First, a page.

Kids and Constipation

Talk to other parents and you will find that having kids who are constipated is a common thread.  Children who are constipated may skip having a bowel movement for a few days or so.  Bowel movements are typically hard with constipation, but they can also be loose, as the loose stool leaks out around a large bulk of stool that is difficult to pass.  Doctors will typically diagnose constipation when a child has less than three bowel movements during a week, when there is straining to go or when the stool is hard and very large.

When kids skip bowel movements, they can undoubtedly be uncomfortable.  This can affect their mood and behavior, and interfere with daily activities.  Furthermore, when stool is not eliminated regularly, toxins can build up, leading to an unhealthy state of the gut.  There are some common reasons why kids become constipated and knowing what they are and how to address them is key to dealing with this bothersome problem.

Picky Eating

Despite a parent's best efforts, some kids are finicky in their eating habits.  Many picky eaters tend to gravitate toward a high carbohydrate, 'white foods' diet.  This particular food set is generally void in necessary fiber which is so important to regulate bowels.  Help your child to learn to enjoy a variety of healthy foods, including vegetables, fruits, and whole grains.  Be sure your child also drinks enough fluids throughout the day, particularly water, to effectively combat constipation.

Undetected Food Allergy

Something that frequently gets overlooked in regard to constipation is the presence of food allergy or intolerance.  For example, dairy is the most common allergen and coincidentally the most constipating food.  Foods that we have trouble digesting properly can lead to problems with constipation, so talk with your doctor if you suspect there may be foods that are potentially problematic for your child.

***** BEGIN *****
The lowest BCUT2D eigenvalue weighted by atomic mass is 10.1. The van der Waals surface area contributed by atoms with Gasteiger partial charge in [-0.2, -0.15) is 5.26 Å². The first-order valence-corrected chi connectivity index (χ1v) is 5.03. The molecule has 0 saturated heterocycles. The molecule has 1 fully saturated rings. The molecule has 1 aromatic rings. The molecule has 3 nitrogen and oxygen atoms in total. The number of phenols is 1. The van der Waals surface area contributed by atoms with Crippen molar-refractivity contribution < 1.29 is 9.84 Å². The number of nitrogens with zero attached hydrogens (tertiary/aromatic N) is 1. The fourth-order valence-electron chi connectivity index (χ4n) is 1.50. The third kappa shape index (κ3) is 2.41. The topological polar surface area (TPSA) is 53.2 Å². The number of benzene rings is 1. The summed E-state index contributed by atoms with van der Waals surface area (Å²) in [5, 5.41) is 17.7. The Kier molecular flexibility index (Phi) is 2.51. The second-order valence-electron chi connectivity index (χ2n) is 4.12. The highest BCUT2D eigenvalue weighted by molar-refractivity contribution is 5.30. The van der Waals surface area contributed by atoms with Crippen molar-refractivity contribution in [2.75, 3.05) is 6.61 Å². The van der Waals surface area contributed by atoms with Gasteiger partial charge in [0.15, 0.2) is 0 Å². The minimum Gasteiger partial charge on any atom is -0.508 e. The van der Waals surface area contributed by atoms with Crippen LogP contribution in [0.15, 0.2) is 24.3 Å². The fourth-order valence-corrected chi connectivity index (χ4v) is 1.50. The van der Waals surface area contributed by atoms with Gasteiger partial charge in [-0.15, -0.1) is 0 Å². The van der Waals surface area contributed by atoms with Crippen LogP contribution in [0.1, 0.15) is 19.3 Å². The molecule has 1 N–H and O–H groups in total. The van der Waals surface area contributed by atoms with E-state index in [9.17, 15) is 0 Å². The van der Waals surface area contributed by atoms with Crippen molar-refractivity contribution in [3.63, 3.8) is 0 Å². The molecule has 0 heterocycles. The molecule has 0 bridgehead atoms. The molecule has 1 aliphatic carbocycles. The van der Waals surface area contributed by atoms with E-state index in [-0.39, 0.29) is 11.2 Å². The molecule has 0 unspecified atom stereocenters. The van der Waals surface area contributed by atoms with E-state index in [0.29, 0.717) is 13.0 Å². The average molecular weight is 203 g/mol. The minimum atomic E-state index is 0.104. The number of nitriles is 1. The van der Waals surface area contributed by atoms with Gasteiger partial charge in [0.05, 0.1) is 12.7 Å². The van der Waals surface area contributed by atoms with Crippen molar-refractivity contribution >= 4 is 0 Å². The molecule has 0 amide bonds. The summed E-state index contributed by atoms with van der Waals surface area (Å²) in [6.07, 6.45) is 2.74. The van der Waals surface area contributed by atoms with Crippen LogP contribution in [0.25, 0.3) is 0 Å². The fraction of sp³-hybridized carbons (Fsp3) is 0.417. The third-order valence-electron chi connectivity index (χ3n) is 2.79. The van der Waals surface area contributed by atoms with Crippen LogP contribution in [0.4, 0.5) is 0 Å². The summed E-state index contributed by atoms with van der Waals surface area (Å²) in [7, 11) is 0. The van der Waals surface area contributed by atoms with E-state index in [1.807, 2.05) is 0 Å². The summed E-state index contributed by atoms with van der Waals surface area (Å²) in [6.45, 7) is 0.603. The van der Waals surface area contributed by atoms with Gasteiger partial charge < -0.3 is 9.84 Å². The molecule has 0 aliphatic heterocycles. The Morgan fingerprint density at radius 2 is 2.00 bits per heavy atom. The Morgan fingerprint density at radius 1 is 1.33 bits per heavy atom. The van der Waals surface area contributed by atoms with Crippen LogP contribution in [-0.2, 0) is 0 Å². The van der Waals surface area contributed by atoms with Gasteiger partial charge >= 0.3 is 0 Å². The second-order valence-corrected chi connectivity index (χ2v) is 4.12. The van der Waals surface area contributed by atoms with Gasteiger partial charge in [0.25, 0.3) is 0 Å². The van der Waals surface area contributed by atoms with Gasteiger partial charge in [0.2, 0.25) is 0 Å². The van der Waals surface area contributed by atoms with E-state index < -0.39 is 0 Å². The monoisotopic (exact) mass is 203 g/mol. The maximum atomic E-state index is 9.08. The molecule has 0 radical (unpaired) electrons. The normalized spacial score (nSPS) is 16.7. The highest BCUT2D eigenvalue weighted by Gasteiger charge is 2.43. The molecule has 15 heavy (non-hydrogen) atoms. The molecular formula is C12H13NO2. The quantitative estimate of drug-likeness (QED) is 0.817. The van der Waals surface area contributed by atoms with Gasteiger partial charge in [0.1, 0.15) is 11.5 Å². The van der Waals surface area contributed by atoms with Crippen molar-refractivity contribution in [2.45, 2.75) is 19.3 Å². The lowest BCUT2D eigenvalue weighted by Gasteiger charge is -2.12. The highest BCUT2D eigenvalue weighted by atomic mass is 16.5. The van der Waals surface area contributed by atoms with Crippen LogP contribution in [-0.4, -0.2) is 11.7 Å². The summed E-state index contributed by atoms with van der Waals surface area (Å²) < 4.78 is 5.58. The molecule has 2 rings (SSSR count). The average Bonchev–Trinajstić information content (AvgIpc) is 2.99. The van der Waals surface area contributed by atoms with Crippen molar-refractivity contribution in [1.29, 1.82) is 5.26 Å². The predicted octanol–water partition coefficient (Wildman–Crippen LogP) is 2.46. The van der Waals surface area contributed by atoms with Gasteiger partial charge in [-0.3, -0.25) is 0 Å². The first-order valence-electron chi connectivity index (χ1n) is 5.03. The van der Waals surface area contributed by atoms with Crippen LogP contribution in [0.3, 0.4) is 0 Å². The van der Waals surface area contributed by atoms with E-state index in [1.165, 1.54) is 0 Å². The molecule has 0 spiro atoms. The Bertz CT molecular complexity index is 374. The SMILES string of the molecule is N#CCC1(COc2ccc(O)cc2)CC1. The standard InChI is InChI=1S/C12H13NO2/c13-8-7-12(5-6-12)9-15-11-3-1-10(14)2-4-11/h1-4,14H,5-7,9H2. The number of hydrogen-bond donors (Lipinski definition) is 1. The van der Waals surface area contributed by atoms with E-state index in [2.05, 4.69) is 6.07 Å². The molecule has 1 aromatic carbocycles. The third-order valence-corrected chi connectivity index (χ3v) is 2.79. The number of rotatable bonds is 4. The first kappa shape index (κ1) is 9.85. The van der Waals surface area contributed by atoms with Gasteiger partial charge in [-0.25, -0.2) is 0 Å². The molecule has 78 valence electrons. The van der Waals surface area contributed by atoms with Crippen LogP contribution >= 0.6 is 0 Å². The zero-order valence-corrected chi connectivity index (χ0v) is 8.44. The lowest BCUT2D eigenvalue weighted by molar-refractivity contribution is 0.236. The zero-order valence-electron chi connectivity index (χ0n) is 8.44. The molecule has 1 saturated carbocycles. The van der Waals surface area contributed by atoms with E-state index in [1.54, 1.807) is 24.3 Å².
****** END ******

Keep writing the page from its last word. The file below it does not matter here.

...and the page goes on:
Medications

Sometimes kids get constipated when they are taking certain medications.  Antibiotics, for instance, can cause diarrhea or constipation, because while they are killing the bad bacteria of the infection at hand, they are non-selective and also wipe out the good bacteria, causing an imbalance of necessary healthy bacteria in the gut.  Some medications for behavior and mood, as well as iron-containing medications or supplements can also lead to constipation.

Inactivity

In a world full of apps and video games, children tend to be less physically active today than years ago.  Getting regular exercise is important for kids, not only to maintain their overall physical health but also to keep the bowels from getting sluggish.  Kids also tend to have a hard time stopping their play activities to go to the bathroom and will purposely resist the urge to use the toilet, further adding to problems with constipation. 

Helping your child to overcome constipation can usually be done by refining their dietary choices, focusing on natural, nutrient-dense, fiber-rich foods.  Also, ensure that your child is drinking enough liquid during the day, and maintaining a healthy regular routine without stress when it comes to toileting.  If you are concerned about your child's constipation, talk with your doctor to discuss your concerns and to rule out any contributing medical factors.

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